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Betty C.'s question about dig rigs (4X4's) prompted a private response
suggesting a huey helicopter might be a good tool for field work. After
sending that message I give the idea a little more thought and asked myself
a new question."Has anyone tried to gain the assistance of the National
Gaurd or other such millitary organization in the recovery of a really
important but hard to handle specimen(s), and maybe even ferry the crew to
hard to reach places?"
[A few years ago an attempt was made to remove a large slab containing the
holotype of the Ediacaran fossil _Charniodiscus arboreus_ from the Flinders
Ranges, with the assistance of an army helicopter. However the slab was
too precariously placed to make extraction viable. - Chris]
It seems a worthwhile use of resources to me, but maybe I'm missing something.
On a completely different tangent, regarding THE extinction that causes us
to study, and not be, dinosaurs. Is it possible that a bolide could carry a
biological agent that would have been able to spread throughout the
biosphere, be impossible to detect now (or accepted as "always" being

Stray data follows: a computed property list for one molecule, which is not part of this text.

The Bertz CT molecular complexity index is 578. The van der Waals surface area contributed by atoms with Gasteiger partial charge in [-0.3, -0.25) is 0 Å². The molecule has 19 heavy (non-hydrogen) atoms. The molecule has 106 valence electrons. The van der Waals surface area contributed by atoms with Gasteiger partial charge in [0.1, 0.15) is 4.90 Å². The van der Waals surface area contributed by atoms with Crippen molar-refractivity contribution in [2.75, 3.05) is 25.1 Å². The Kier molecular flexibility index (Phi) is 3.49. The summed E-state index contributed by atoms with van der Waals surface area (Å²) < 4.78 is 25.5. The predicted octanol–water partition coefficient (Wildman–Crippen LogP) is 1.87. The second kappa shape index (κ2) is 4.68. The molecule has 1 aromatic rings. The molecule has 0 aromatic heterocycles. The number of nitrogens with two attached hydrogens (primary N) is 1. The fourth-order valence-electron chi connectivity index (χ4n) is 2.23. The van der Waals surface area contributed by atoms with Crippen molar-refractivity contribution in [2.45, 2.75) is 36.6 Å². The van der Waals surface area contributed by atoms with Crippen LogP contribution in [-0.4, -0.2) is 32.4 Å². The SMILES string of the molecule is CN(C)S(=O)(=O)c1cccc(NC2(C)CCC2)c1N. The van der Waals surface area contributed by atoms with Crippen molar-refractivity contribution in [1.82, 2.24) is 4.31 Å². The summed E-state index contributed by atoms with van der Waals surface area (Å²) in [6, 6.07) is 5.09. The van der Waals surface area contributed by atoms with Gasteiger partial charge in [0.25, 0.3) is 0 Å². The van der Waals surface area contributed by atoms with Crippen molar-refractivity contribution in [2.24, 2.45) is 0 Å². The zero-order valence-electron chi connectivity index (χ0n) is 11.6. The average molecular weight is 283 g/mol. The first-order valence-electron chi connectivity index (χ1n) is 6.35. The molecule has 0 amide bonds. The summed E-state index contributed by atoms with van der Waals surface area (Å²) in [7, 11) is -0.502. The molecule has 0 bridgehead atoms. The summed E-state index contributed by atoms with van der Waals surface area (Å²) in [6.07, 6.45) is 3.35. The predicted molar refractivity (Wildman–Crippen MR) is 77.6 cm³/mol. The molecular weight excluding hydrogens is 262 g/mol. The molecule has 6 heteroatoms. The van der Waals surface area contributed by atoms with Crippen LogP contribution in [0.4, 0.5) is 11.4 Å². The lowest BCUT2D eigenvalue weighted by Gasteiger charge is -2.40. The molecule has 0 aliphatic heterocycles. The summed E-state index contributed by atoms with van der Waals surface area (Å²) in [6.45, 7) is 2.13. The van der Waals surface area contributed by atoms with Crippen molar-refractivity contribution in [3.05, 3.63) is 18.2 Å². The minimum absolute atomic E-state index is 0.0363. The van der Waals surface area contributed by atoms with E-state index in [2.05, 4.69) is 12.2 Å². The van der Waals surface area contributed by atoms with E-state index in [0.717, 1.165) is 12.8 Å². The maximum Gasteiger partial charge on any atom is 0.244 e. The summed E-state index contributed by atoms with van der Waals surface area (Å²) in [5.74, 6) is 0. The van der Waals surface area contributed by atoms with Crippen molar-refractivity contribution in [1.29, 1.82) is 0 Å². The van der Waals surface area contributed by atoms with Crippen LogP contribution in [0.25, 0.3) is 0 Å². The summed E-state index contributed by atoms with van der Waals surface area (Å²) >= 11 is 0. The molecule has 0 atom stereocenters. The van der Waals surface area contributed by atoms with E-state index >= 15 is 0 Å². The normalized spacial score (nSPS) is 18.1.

here), and deadly to almost everything? This would make Dr. Bakker right,
but in the backdoor sortta way. I don't know if it's even possible for any
microscopic life, as we know it, to survive who knows how long in space and
the inital cause of it being there, survive the earth impact event, and
then adapt to an alien ecosystem well enough to kill almost everything
else. This agent could have died with its victims and left no evidence
whatsoever, couldn't it?
Before someone whips out the "Joe Friday" macro, I'm just asking if this is
possible in your opinion, not speculating or suggesting that it did.
BTW can anyone point me toward the olfactory lobe aspects of
Pachycephalosaur wyomingensis I asked about a couple months ago?
Roger A. Stephenson
"Where is Mr. Garabaldi"?